- Address: 1726 Morton Line, L0A 1C0, Cavan, Ontario, Canada
- GPS: 44.2291109,-78.4015748
- Phone: 705-745-7045
- Email: email@example.com
- Monday 8AM–5PM
- Tuesday 8AM–5PM
- Wednesday 8AM–5PM
- Thursday 8AM–5PM
- Friday 8AM–5PM
- Saturday 8AM–1PM
- Sunday Closed
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The ABA Auto Parts & Scrap Metal is located in Cavan, Ontario and is operated by the city’s public management and fulfills the function of assimilating and eliminating the solid waste of its inhabitants, different waste disposal techniques are carried out here. The Cavan Landfill accepts waste material from local individuals and legal entities.
In this place the recycling of organic and inorganic waste is carried out and it has a special structure and treatment, to make it as sustainable as possible.
The landfill is located at 1726 Morton Line, L0A 1C0, Cavan, Ontario, Canada.
You can view the schedule of the center on the Opening hours tab above. The landfill is closed for holidays: Christmas (December 25) and New Year (January 1).
If you need to contact the landfill, you can call at 705-745-7045.
The Cavan recycling depot is built and managed so that it can operate for about next 70-100 years, providing the following services to the community and the environment:
- Bin Service
- Many Sizes Of Bins
- Fast Friendly Service
- Always Low Prices
- Easy Bin Rental Service
The recycling center in Cavan accepts a wide variety of waste types, from household disposables to commercial waste. Waste management fees may vary, as well as the materials received and the amount, so we recommend contacting the Cavan recycling center directly if you have any questions.
These are the materials that are accepted:
Environment and Climate Change Canada Services
Frequently asked questions in Cavan
The waste that can be recycled has different destinations depending on the material in question. The waste that we deposit in the recyclable container is taken by dedicated recycling trucks to the Materials Recovery Facility (MRF). In these recycling centers, the waste is separated and later packed in bundles.
The waste that is not received by the recycling centers, such as plastic bags, electronic devices, or clothing (which vary in each locality and each recycling center) must be taken directly by the consumers to specific collection points so that these can be recycled.
Once separated and packaged, the recyclable materials are sent to recycling plants or processing factories that turn the waste into new products.
Recyclable waste that is not separated in the recycling container or is not taken to collection points, ends up in landfills, where, depending on its material, it can take hundreds of years to degrade or even never do so.
In the United States, only 10% of recyclable waste reaches the transformation stage, and most of it is destined for sale abroad.
Paper is one of the easiest materials to recycle, however, for this to happen, it must be treated correctly from the beginning of the recycling chain, that is, from the consumer. The most important thing when it comes to recycling paper is that it does not contain polluting agents, since any type of food, oil, or some other residue makes it unrecyclable and can contaminate the entire batch.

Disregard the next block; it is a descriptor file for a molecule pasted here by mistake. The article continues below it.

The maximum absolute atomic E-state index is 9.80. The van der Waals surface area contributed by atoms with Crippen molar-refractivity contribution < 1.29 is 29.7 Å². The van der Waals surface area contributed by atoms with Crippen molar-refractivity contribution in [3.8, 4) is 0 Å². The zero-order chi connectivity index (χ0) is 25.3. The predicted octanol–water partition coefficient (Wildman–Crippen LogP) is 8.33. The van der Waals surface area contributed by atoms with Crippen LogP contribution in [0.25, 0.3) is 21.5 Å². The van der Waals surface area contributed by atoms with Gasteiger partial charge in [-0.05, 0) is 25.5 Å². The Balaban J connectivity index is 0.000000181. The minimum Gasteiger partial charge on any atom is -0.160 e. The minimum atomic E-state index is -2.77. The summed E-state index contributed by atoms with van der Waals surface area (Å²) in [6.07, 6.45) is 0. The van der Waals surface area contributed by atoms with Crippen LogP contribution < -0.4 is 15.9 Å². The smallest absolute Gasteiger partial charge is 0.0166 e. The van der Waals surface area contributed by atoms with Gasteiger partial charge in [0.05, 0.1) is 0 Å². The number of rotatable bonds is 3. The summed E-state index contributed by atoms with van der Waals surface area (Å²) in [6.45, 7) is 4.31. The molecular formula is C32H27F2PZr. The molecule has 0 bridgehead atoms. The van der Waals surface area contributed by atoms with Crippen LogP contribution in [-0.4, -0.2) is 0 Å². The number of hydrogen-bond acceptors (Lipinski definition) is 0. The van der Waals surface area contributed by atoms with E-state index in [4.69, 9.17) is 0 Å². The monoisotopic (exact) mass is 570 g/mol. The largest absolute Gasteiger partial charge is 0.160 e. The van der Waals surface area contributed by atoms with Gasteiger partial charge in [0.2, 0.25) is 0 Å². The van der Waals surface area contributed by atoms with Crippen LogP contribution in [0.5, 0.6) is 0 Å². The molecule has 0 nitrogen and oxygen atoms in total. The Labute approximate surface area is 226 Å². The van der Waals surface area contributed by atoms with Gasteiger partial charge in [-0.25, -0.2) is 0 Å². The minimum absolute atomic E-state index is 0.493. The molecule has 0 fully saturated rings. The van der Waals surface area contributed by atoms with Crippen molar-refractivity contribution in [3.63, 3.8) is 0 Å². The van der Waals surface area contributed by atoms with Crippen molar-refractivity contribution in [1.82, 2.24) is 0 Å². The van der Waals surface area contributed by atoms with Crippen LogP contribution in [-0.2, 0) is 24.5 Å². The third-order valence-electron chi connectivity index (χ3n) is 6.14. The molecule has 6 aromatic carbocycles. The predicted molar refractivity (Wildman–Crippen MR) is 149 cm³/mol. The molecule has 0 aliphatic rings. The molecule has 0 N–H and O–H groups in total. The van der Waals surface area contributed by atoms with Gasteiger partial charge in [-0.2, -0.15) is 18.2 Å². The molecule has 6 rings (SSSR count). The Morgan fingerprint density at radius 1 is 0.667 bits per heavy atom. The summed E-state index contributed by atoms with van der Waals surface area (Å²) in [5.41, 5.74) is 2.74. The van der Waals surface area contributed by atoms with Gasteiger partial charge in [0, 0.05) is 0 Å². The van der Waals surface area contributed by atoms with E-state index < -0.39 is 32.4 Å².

Paper that is not recycled ends up in landfills and although it degrades rapidly compared to other materials since it is not reused, it increases the exploitation of forests and trees in the manufacture of the new paper.
As for cardboard boxes or cardboard in general, which is made up of several layers of paper, it is best to give it a second use whenever possible. On the other hand, failing that, keep them clean and break them so that they can be properly treated in the local recycling centers.
The production of human waste increases year by year. This vast amount of trash has formed islands hundreds of thousands of miles long in the oceans. There is so much litter that ends up in the oceans and on land that it has entered the food chain, greatly damaging biodiversity.
One way to reduce the amount of human waste is recycling in recycling centers; by lengthening the useful life of materials and preventing them from ending up in landfills, but also avoiding the production of new materials and thereby avoiding the over-exploitation of raw materials and the pollution that comes with the extraction of materials and their production.
Sanitary landfills are designated sites for the disposal of garbage or other types of solid waste. Large holes are built at these sites into which garbage is buried. Until a few years ago, landfills were a major source of pollution due to the contact of toxic waste with the environment, but today they are designed to prevent waste from reaching and contaminating groundwater.
Sanitary landfills are built with a layering system that isolates debris from air and water, which is vital to preventing pollution. The garbage is compacted in cells to make the most of the available space, for which heavy machinery such as excavators and compaction equipment is used. Some of the polluting byproducts of garbage generation, such as methane, are captured and used to generate electricity. However, landfills continue to represent an important source of pollution, since when they reach their maximum capacity, the land on which they are built will take thousand of years to recover.
Most of the local recycling centers work on a standard schedule according to their location and have a page on the internet, where you can check, what days they do not operate, what hours they serve, their address, and everything you need to know about your local recycling center.